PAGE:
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Hades Deity Tealight Candles

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Hades is a significant figure in ancient Greek mythology, ruling over the underworld, the realm of the dead. Here are key aspects about Hades:

  1. Greek Mythology:

    • Hades is one of the twelve Olympian gods and rulers of Mount Olympus, alongside his brothers Zeus (the sky god) and Poseidon (the sea god). He is the eldest son of Cronus and Rhea.
    • Hades is known as the god of the underworld, but he is not considered a deity of evil or malevolence. Instead, he is associated with the realm of the dead and the afterlife.
  2. Role and Attributes:

    • Hades presides over the souls of the deceased and the kingdom of the dead, where he reigns alongside his queen Persephone, whom he abducted to become his wife.
    • He is often depicted as stern and reserved, as his role requires him to maintain order and balance in the underworld.
  3. Symbols and Representations:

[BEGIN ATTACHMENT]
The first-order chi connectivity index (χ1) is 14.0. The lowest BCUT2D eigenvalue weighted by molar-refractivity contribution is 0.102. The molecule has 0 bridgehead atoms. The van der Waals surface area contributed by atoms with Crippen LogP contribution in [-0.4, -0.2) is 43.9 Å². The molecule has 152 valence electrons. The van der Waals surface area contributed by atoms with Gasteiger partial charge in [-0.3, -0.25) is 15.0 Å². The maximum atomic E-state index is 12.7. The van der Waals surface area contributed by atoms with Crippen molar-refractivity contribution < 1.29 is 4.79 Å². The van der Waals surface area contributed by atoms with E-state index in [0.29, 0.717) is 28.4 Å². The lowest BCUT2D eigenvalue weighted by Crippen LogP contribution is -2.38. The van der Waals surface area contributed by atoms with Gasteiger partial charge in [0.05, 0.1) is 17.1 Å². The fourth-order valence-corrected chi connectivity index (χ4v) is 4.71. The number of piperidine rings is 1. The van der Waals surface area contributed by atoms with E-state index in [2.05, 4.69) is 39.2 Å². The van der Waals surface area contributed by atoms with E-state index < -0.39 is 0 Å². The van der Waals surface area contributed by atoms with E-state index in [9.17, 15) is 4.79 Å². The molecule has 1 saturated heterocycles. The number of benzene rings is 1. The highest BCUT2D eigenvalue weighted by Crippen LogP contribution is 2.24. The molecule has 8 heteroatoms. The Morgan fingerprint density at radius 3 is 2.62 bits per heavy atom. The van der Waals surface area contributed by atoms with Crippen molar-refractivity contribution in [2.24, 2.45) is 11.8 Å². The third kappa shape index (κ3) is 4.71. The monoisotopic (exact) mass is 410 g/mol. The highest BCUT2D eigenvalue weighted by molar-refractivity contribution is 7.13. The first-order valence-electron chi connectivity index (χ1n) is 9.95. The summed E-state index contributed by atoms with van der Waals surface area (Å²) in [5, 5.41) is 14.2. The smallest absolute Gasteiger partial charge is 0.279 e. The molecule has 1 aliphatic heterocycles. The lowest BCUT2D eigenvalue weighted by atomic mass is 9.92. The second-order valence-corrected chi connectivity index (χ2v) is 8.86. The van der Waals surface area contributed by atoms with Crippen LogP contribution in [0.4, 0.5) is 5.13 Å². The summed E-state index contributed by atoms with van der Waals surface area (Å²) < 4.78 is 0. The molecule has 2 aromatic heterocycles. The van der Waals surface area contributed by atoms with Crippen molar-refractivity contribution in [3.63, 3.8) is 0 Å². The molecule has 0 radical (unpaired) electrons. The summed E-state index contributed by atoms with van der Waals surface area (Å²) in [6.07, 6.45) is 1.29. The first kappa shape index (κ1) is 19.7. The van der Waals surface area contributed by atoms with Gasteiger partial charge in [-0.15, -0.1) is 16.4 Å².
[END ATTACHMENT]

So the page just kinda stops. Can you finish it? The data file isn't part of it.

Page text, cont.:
• Hades is commonly associated with symbols of the underworld, such as the helmet of invisibility (the Helm of Darkness or Helm of Hades) that aids him in remaining unseen.
    • He is also sometimes represented with a scepter or staff, symbolizing his authority over the dead.
  4. Cultural Significance and Worship:

    • Hades was not as actively worshipped or venerated in cults as some other Olympian gods due to the nature of his domain being associated with the afterlife.
    • His name was often used to refer to the underworld itself, and rituals and sacrifices were made to honor the dead and seek protection for the deceased.
  5. Mythological Stories:

    • Hades is involved in various myths and stories, most notably the abduction of Persephone, his wife, and his interactions with heroes or mortals who journeyed to the underworld.

Hades' role as the ruler of the underworld is a fundamental aspect of Greek mythology, reflecting the ancient Greeks' beliefs about death, the afterlife, and the concept of an underworld realm where souls reside after departing from the living world. He was an essential figure in the Greek pantheon, overseeing the domain of the dead and maintaining the balance of the afterlife.